Write On!

A Report Back from The Rock Bottom Remainders Concert
at The Roxy: Boston, Massachusetts, November 16, 2000


It’s hard trying to explain to people why going to a Rock Bottom Remainders concert is so much fun. “They’re a bunch of writers trying to sing – why do I want to hear that?” is one common complaint. Another is the irritating, “Well, I like Stephen King (or Dave Barry or Amy Tan) but I don’t really read the others, so what’s the point?”

The point is this: these people – these writers – are not here to read from their books. They’re not here to postulate theorems on the current state of American literature. No, tonight, these authors are here for one reason only: to rock and roll.

Standing forefront on the stage, under spotlights of alternating red and blue, Dave Barry introduces his bandmates, one by one. They burst from backstage, kings and queens of rock and roll bravado: Amy Tan, Mitch Albom, Ridley Pearson, band Mom Kathi Goldmark ... and, of course, Stephen King.

King strides onstage looking far less gaunt than he has in previous public appearances. He brandishes his guitar like a loaded weapon, walking easily – if slowly – to his point near center stage. Any sign that he’d been in a life-threatening accident a little over a year ago is not in evidence. The King is back in black (okay, okay; he’s wearing a t-shirt with a big rooster on it) and ready to kick out the jams.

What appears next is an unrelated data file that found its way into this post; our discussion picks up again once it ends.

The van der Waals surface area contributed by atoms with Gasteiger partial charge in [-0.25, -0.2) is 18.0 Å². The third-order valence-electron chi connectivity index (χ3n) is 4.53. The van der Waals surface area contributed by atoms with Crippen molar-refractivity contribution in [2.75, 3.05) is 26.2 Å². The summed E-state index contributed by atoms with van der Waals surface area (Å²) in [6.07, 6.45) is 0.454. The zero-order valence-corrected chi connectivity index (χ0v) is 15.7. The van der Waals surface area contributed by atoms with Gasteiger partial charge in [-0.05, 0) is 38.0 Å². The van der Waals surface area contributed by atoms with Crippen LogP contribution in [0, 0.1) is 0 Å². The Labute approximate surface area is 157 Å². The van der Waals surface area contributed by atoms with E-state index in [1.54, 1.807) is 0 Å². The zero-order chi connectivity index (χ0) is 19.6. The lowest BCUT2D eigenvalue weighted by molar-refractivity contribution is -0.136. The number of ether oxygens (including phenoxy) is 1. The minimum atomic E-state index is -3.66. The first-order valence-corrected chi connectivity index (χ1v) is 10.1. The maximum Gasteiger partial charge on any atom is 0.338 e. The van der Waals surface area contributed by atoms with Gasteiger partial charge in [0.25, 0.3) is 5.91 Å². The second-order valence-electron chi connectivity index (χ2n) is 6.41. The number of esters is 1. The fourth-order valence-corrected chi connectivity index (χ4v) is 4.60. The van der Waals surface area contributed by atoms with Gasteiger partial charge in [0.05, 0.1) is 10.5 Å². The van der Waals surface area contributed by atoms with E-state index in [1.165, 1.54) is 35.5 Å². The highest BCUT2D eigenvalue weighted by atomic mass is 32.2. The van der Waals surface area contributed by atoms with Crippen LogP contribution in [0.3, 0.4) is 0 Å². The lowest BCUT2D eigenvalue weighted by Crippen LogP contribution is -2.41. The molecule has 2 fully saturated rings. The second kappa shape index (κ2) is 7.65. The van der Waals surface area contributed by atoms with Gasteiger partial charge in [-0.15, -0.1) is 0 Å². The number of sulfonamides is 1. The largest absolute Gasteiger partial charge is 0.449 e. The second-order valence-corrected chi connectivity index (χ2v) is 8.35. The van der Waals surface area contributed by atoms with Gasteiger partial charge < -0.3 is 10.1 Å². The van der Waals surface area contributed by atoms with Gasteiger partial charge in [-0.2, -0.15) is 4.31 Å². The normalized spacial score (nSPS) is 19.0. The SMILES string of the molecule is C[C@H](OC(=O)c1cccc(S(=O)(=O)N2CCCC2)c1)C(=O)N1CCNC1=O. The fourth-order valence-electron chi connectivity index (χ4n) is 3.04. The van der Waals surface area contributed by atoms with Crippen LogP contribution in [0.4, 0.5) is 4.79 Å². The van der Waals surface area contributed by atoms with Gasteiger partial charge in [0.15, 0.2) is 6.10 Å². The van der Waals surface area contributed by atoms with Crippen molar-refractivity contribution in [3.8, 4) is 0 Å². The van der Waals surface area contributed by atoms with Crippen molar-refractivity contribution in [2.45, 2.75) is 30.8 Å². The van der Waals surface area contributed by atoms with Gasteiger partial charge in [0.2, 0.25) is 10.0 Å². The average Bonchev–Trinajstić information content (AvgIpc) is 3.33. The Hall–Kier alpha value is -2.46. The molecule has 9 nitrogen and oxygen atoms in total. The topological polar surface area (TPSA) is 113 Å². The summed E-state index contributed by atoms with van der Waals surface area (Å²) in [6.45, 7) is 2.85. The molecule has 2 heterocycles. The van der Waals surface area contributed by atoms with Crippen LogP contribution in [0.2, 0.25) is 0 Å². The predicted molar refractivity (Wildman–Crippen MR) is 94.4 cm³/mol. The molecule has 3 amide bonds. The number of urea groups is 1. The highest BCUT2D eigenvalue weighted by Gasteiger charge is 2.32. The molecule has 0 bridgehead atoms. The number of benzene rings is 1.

Last time the Remainders were out, they brought rock legend Warren Zevon along for the ride. This time, they’ve got Roger McGuinn, lead singer of The Byrds, in their corner, and they couldn’t express their happiness more (short of actual genuflection.) Dave Barry then proclaims to the audience that every rock group needs three chick singers; with Tan and Goldmark filling the first two slots, Barry brings out Scott Turow, author of Presumed Innocent, in an untamed blonde fright wig. (This is just the first of many incredibly weird costume ideas – it’s as if the Rocky Horror thrift store had a sale and the Remainders bought everything.) Rounding out this wacky cast is Tabitha King, dancing like an insanely happy madwoman in the background.

They start out hard and rough – a big ol’ wallop of “You Can’t Sit Down” – almost a command to the people in the audience. It’s about this time that these people cramming the stage realize that they’re not at a book signing; they’re at a concert. Some of the more nimble folk (myself included) start to rock out with the band. It’s not much – not at first – but as the night progresses, the folks in the audience start to tune into what the Remainders are all about, and climb aboard their magic bus.